The official called him to enquire about the PON XX Torch design while noting that the torch must be completed prior to the torch relay scheduled from September 27 until October 2, 2021.
His expertise in Papuan anthropology attained during his masters study in Cenderawasih University, Jayapura, made him the right fit to seek inputs on the torch design and to give a verdict on whether the initial design proposal sufficiently represented traditional patterns and forms of the indigenous Papuan groups and customary regions.
“When they showed me the design draft, I immediately expressed my discontent, as the torch design only integrated the Asmat group's indigenous pattern, and they only refer to the Internet search engine results to draft their initial design,” Kondologit recalled his first impression of the proposed torch design.
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He noted the initial design failed to recognize Papua Island’s seven customary regions of Mamta or Mamberamo-Tami, also known as Tabi; Saereri; Ha Anim; La Pago; Mee Pago; Bomberai; and Domberai within the provinces of Papua and West Papua.
After presenting his justification on the need to revise the torch design, the PON XX organizing committee expressed its consent over a design revision to be performed by Kondologit. He sought two to three days to perform the designing work.
With his educational background in Papuan anthropology, Kondologit, who concurrently serves as head of the Cenderawasih University’s Anthropology Museum, was able to complete the perfected torch design that integrated symbols from the Papuan customary regions on time.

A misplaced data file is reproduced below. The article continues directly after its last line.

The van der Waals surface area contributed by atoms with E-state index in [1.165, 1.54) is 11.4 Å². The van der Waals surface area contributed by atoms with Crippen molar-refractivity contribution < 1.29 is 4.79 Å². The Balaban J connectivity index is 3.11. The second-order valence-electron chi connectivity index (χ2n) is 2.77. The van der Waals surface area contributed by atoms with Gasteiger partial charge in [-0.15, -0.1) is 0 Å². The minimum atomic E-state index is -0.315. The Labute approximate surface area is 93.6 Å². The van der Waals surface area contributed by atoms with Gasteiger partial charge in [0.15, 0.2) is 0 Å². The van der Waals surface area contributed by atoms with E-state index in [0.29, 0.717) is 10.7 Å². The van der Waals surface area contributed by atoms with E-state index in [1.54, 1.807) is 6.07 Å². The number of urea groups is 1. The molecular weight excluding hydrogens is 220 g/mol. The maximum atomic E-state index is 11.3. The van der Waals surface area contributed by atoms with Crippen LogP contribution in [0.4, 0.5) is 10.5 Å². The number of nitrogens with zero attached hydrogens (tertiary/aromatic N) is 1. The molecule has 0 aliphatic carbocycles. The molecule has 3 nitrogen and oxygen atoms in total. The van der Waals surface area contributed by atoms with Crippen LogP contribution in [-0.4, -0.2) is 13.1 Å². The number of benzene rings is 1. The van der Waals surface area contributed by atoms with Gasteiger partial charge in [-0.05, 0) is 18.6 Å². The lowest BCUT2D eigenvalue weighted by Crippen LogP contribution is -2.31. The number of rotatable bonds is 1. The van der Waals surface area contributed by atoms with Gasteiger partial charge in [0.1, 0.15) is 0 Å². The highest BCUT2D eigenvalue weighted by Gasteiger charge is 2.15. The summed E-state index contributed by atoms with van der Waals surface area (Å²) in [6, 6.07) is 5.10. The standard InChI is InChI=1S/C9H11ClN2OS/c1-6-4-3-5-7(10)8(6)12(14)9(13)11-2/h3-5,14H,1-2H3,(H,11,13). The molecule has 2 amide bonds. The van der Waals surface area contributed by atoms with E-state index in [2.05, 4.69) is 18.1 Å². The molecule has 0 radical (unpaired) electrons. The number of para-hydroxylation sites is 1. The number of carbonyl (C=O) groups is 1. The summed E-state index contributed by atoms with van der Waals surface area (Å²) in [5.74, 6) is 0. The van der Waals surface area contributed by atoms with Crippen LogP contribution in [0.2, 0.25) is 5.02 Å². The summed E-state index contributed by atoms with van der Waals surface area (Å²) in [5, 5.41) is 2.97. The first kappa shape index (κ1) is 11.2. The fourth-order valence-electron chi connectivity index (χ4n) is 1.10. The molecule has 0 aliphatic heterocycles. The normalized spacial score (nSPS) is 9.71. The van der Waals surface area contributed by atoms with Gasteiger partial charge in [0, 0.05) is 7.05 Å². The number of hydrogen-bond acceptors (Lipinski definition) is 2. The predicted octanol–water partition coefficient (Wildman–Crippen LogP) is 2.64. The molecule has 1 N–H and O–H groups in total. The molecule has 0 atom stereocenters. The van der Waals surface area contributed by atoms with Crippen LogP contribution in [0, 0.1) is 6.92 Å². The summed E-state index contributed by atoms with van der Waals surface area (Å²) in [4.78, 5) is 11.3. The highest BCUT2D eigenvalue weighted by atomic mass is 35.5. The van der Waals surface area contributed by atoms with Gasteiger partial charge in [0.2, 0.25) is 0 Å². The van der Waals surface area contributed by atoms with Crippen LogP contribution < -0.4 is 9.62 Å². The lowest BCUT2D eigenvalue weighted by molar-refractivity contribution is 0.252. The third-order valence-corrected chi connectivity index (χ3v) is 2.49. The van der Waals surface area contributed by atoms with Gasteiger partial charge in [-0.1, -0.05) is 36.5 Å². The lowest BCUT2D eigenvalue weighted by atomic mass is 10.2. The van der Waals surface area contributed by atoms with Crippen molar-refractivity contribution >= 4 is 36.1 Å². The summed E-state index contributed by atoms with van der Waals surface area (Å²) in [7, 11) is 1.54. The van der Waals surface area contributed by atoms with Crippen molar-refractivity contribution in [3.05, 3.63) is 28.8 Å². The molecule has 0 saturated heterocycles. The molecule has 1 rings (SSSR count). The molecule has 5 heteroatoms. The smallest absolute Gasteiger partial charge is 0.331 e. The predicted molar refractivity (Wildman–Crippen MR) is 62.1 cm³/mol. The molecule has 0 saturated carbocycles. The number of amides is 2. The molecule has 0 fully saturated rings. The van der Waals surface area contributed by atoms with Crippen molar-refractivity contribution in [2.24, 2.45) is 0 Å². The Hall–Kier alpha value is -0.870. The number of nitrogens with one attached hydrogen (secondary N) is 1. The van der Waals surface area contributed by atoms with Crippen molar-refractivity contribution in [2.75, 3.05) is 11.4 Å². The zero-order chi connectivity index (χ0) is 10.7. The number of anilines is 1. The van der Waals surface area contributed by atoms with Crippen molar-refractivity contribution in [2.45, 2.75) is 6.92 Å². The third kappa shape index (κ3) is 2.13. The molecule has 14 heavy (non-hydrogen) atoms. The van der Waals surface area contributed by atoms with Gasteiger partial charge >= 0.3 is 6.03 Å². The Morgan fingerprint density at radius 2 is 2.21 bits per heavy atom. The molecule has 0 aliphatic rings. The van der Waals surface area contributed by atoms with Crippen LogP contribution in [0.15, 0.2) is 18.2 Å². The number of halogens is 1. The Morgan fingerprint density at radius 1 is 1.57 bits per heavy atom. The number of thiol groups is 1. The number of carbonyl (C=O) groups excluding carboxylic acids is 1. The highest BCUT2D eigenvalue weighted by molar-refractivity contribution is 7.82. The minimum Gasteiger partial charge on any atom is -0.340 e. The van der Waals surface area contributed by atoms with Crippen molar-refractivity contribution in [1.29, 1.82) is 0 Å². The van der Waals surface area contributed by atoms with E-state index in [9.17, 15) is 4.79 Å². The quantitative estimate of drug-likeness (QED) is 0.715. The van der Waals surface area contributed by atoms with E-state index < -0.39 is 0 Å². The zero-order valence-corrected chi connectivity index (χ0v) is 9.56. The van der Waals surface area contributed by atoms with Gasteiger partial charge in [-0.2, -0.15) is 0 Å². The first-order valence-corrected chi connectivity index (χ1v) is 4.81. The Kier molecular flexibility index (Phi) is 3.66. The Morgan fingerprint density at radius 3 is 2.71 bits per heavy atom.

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Torch: emblematic of Papuan customary lands
The final torch design presented by Kondologit was richly adorned with patterns and symbols of Papuan customary lands, thereby symbolizing the unity of Papua as the PON XX Games host.
The patterns at the bottom of the torch are emblematic of the mountains and waves, representing the Mamta, Saereri, Ha Anim, Mee Paqo, and La Paqo customary society and portray respect to nature, prosperity, hope, and hard work.
Another natural feature engraved on the torch is the river pattern, representing the Asmat, Kamoro, and Malind Anim communities, symbolizing natural diversity, cooperation, family, responsibility, and values.
A centipede or leech pattern at the base of the torch signifies victory and luck in battle and journey and represents the Asmat, Kamoro, and Malid Anim ethnic groups from the Ha Anim customary area.
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Dragon snake, fern shoots, genemo -- a local plant used as a material for the traditional noken woven bag -- and coconut motives native to Saereri and Doberai represent persistence, youth, and growth.
A circle symbol from Sentani, representing the Mamta customary area, originated from a form of turtle -- locally known as ebeuw -- and a hornbill representing fertility, longevity, and patience. The torch design also integrated the totem and eye pattern from Yali La Paqo that represents the ancestor’s eyes.